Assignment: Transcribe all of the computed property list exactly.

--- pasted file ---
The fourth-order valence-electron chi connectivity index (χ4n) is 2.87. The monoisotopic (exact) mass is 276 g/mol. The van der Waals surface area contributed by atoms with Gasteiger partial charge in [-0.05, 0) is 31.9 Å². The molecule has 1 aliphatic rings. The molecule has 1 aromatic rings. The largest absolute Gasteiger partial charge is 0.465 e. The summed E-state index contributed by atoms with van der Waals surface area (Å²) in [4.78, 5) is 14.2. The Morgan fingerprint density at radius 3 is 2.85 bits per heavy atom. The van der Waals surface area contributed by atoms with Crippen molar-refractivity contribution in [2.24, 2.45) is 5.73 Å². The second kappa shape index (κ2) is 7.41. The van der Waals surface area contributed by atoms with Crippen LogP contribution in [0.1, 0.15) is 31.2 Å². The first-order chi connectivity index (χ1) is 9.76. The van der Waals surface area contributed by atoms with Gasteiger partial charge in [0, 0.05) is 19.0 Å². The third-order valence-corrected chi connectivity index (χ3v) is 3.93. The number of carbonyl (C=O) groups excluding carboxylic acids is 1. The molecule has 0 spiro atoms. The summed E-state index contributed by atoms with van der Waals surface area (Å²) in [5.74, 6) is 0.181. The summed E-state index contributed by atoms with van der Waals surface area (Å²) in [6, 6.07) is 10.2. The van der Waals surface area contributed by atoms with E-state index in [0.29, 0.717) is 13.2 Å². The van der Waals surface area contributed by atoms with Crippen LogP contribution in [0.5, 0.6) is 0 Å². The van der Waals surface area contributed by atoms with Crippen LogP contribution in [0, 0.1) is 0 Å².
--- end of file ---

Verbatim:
The fourth-order valence-electron chi connectivity index (χ4n) is 2.87. The monoisotopic (exact) mass is 276 g/mol. The van der Waals surface area contributed by atoms with Gasteiger partial charge in [-0.05, 0) is 31.9 Å². The molecule has 1 aliphatic rings. The molecule has 1 aromatic rings. The largest absolute Gasteiger partial charge is 0.465 e. The summed E-state index contributed by atoms with van der Waals surface area (Å²) in [4.78, 5) is 14.2. The Morgan fingerprint density at radius 3 is 2.85 bits per heavy atom. The van der Waals surface area contributed by atoms with Crippen molar-refractivity contribution in [2.24, 2.45) is 5.73 Å². The second kappa shape index (κ2) is 7.41. The van der Waals surface area contributed by atoms with Crippen LogP contribution in [0.1, 0.15) is 31.2 Å². The first-order chi connectivity index (χ1) is 9.76. The van der Waals surface area contributed by atoms with Gasteiger partial charge in [0, 0.05) is 19.0 Å². The third-order valence-corrected chi connectivity index (χ3v) is 3.93. The number of carbonyl (C=O) groups excluding carboxylic acids is 1. The molecule has 0 spiro atoms. The summed E-state index contributed by atoms with van der Waals surface area (Å²) in [5.74, 6) is 0.181. The summed E-state index contributed by atoms with van der Waals surface area (Å²) in [6, 6.07) is 10.2. The van der Waals surface area contributed by atoms with E-state index in [0.29, 0.717) is 13.2 Å². The van der Waals surface area contributed by atoms with Crippen LogP contribution in [0.5, 0.6) is 0 Å². The van der Waals surface area contributed by atoms with Crippen LogP contribution in [0, 0.1) is 0 Å².